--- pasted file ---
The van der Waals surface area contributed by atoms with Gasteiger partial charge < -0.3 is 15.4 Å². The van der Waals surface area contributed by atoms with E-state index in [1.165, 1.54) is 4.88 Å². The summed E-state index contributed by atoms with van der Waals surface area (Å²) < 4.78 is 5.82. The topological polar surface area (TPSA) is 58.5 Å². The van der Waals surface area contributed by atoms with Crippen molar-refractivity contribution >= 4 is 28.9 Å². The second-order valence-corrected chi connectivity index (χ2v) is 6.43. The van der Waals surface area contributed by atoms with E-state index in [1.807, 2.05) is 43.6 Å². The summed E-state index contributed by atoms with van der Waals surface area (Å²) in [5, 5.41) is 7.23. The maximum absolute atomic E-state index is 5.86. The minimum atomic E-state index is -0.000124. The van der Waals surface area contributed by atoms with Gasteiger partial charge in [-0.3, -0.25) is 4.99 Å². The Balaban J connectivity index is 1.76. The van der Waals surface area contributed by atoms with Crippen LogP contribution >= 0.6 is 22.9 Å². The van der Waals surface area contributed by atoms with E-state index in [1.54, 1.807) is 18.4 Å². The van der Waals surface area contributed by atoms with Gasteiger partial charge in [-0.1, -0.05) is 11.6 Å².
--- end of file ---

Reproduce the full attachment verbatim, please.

The van der Waals surface area contributed by atoms with Gasteiger partial charge < -0.3 is 15.4 Å². The van der Waals surface area contributed by atoms with E-state index in [1.165, 1.54) is 4.88 Å². The summed E-state index contributed by atoms with van der Waals surface area (Å²) < 4.78 is 5.82. The topological polar surface area (TPSA) is 58.5 Å². The van der Waals surface area contributed by atoms with Crippen molar-refractivity contribution >= 4 is 28.9 Å². The second-order valence-corrected chi connectivity index (χ2v) is 6.43. The van der Waals surface area contributed by atoms with E-state index in [1.807, 2.05) is 43.6 Å². The summed E-state index contributed by atoms with van der Waals surface area (Å²) in [5, 5.41) is 7.23. The maximum absolute atomic E-state index is 5.86. The minimum atomic E-state index is -0.000124. The van der Waals surface area contributed by atoms with Gasteiger partial charge in [-0.3, -0.25) is 4.99 Å². The Balaban J connectivity index is 1.76. The van der Waals surface area contributed by atoms with Crippen LogP contribution >= 0.6 is 22.9 Å². The van der Waals surface area contributed by atoms with E-state index in [1.54, 1.807) is 18.4 Å². The van der Waals surface area contributed by atoms with Gasteiger partial charge in [-0.1, -0.05) is 11.6 Å².